Almost every change Yabe-san introduced risked decreased efficiency and quality of service in the short term. Having the cleaners distracted from their jobs by talking with passengers, decreasing measurement and oversight. Even making the cleaning crews more visible to the customers went against the hospitality and travel best practices which hold that this kind of work is to take place out of sight and all friction for the customer is to be removed.
But everything Yabe-san did increased the possibilities for human connection. Not the usual, scripted staff-customer communication or the usual manager-staff meetings, but inefficient, unnecessary communication not directly related to completing the task at hand.
Rather than managing for control and compliance, he was managing for transparency and connection.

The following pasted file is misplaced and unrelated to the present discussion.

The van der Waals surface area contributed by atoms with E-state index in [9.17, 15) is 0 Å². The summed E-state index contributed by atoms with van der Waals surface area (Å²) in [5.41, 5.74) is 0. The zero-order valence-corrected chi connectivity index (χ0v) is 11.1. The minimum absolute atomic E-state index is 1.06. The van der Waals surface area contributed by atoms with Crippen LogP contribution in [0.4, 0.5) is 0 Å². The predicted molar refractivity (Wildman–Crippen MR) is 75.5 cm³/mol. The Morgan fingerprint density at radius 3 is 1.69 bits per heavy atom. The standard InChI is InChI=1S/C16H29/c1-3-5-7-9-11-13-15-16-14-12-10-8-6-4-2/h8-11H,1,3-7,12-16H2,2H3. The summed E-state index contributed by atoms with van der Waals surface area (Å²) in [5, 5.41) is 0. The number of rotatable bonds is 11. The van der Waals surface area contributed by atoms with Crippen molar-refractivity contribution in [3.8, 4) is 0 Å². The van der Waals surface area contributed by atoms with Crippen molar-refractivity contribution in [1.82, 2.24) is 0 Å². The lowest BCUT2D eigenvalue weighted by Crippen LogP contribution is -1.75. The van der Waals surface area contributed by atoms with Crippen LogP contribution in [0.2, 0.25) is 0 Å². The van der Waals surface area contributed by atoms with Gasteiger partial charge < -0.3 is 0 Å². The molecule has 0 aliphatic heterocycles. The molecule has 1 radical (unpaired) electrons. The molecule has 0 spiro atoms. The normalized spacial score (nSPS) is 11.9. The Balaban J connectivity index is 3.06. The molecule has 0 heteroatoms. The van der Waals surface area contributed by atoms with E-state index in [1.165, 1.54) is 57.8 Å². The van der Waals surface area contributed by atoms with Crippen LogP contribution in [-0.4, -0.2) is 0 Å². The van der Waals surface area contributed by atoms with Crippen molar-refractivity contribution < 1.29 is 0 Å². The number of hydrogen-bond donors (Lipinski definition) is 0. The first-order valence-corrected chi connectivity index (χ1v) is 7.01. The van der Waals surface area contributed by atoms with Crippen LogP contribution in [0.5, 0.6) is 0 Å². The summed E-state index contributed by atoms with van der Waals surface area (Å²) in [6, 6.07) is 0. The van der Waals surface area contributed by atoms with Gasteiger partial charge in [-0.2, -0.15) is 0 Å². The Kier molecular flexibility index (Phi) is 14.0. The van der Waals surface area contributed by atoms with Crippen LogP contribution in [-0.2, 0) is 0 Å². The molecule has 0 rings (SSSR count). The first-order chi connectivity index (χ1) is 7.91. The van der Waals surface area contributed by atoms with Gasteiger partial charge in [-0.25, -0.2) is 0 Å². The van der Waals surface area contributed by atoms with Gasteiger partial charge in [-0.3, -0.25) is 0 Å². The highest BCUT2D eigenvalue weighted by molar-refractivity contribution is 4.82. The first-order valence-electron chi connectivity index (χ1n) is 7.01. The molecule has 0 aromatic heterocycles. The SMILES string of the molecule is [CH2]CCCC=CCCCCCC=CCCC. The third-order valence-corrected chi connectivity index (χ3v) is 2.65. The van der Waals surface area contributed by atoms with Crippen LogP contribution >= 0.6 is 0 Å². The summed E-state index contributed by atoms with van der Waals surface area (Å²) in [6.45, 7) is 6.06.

Internally this not only resulted in a skyrocketing of morale but an outpouring of creative ideas. The Tessei staff not only came up with innovations that improved their own jobs, but helped design the shape of the bins on the new Hokuriku Shinkansen Line, and they came up with the idea for the nursery and baby areas in Tokyo Station.
And, of course, it was this feeling of human connection that resulted in passengers cleaning up after themselves because they did not want to create extra work for someone they had just seen working so hard.
It led to people realizing that we are all on this train together. Yes, it eventually made processes more efficient and less expensive, but more importantly, it actually made life a little bit better for everyone involved.